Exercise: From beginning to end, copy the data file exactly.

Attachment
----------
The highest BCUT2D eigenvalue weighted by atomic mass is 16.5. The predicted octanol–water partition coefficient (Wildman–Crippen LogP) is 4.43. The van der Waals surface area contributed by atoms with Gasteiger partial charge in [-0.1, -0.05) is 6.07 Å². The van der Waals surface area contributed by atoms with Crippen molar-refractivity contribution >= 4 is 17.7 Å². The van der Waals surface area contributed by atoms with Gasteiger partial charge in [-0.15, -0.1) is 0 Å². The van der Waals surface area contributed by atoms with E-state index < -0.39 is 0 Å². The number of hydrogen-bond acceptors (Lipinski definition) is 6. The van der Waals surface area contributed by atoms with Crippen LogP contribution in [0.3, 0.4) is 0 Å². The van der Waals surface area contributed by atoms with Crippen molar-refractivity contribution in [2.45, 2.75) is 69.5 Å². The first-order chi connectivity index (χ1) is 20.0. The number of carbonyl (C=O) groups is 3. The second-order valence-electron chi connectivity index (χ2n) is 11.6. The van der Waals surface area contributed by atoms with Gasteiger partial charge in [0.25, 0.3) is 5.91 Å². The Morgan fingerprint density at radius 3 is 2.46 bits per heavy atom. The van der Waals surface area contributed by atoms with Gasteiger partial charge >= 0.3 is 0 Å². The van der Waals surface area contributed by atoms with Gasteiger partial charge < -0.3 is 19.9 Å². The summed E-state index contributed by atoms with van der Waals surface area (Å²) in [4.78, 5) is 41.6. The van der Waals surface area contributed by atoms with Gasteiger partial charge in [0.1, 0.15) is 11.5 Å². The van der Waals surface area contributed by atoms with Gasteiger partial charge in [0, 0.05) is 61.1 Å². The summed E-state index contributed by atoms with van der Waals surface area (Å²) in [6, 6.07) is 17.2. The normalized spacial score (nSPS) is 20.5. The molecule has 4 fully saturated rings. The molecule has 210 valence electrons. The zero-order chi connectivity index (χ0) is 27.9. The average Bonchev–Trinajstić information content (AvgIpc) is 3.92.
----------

The highest BCUT2D eigenvalue weighted by atomic mass is 16.5. The predicted octanol–water partition coefficient (Wildman–Crippen LogP) is 4.43. The van der Waals surface area contributed by atoms with Gasteiger partial charge in [-0.1, -0.05) is 6.07 Å². The van der Waals surface area contributed by atoms with Crippen molar-refractivity contribution >= 4 is 17.7 Å². The van der Waals surface area contributed by atoms with Gasteiger partial charge in [-0.15, -0.1) is 0 Å². The van der Waals surface area contributed by atoms with E-state index < -0.39 is 0 Å². The number of hydrogen-bond acceptors (Lipinski definition) is 6. The van der Waals surface area contributed by atoms with Crippen LogP contribution in [0.3, 0.4) is 0 Å². The van der Waals surface area contributed by atoms with Crippen molar-refractivity contribution in [2.45, 2.75) is 69.5 Å². The first-order chi connectivity index (χ1) is 20.0. The number of carbonyl (C=O) groups is 3. The second-order valence-electron chi connectivity index (χ2n) is 11.6. The van der Waals surface area contributed by atoms with Gasteiger partial charge in [0.25, 0.3) is 5.91 Å². The Morgan fingerprint density at radius 3 is 2.46 bits per heavy atom. The van der Waals surface area contributed by atoms with Gasteiger partial charge >= 0.3 is 0 Å². The van der Waals surface area contributed by atoms with Gasteiger partial charge < -0.3 is 19.9 Å². The summed E-state index contributed by atoms with van der Waals surface area (Å²) in [4.78, 5) is 41.6. The van der Waals surface area contributed by atoms with Gasteiger partial charge in [0.1, 0.15) is 11.5 Å². The van der Waals surface area contributed by atoms with Gasteiger partial charge in [0, 0.05) is 61.1 Å². The summed E-state index contributed by atoms with van der Waals surface area (Å²) in [6, 6.07) is 17.2. The normalized spacial score (nSPS) is 20.5. The molecule has 4 fully saturated rings. The molecule has 210 valence electrons. The zero-order chi connectivity index (χ0) is 27.9. The average Bonchev–Trinajstić information content (AvgIpc) is 3.92.